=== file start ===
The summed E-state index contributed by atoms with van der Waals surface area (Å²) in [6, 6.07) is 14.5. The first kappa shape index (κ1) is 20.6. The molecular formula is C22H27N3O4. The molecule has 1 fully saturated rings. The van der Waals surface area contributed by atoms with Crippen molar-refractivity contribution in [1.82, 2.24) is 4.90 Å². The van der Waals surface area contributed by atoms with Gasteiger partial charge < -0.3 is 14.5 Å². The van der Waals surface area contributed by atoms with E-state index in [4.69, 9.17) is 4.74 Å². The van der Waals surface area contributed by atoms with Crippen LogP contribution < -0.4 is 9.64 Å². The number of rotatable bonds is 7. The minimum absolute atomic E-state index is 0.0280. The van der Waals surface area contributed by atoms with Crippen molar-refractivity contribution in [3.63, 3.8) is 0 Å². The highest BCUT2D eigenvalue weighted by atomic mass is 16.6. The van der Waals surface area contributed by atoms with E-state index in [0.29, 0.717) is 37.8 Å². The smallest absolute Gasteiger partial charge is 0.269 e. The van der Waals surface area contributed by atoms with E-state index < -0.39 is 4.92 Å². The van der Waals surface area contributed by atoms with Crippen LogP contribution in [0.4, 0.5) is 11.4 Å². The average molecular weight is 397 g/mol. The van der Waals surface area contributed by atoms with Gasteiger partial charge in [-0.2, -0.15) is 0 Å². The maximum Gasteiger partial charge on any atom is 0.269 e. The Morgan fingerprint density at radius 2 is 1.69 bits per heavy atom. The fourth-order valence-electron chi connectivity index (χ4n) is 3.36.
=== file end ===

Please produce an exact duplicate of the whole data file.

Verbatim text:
The summed E-state index contributed by atoms with van der Waals surface area (Å²) in [6, 6.07) is 14.5. The first kappa shape index (κ1) is 20.6. The molecular formula is C22H27N3O4. The molecule has 1 fully saturated rings. The van der Waals surface area contributed by atoms with Crippen molar-refractivity contribution in [1.82, 2.24) is 4.90 Å². The van der Waals surface area contributed by atoms with Gasteiger partial charge < -0.3 is 14.5 Å². The van der Waals surface area contributed by atoms with E-state index in [4.69, 9.17) is 4.74 Å². The van der Waals surface area contributed by atoms with Crippen LogP contribution < -0.4 is 9.64 Å². The number of rotatable bonds is 7. The minimum absolute atomic E-state index is 0.0280. The van der Waals surface area contributed by atoms with Crippen molar-refractivity contribution in [3.63, 3.8) is 0 Å². The highest BCUT2D eigenvalue weighted by atomic mass is 16.6. The van der Waals surface area contributed by atoms with E-state index in [0.29, 0.717) is 37.8 Å². The smallest absolute Gasteiger partial charge is 0.269 e. The van der Waals surface area contributed by atoms with E-state index < -0.39 is 4.92 Å². The van der Waals surface area contributed by atoms with Crippen LogP contribution in [0.4, 0.5) is 11.4 Å². The average molecular weight is 397 g/mol. The van der Waals surface area contributed by atoms with Gasteiger partial charge in [-0.2, -0.15) is 0 Å². The maximum Gasteiger partial charge on any atom is 0.269 e. The Morgan fingerprint density at radius 2 is 1.69 bits per heavy atom. The fourth-order valence-electron chi connectivity index (χ4n) is 3.36.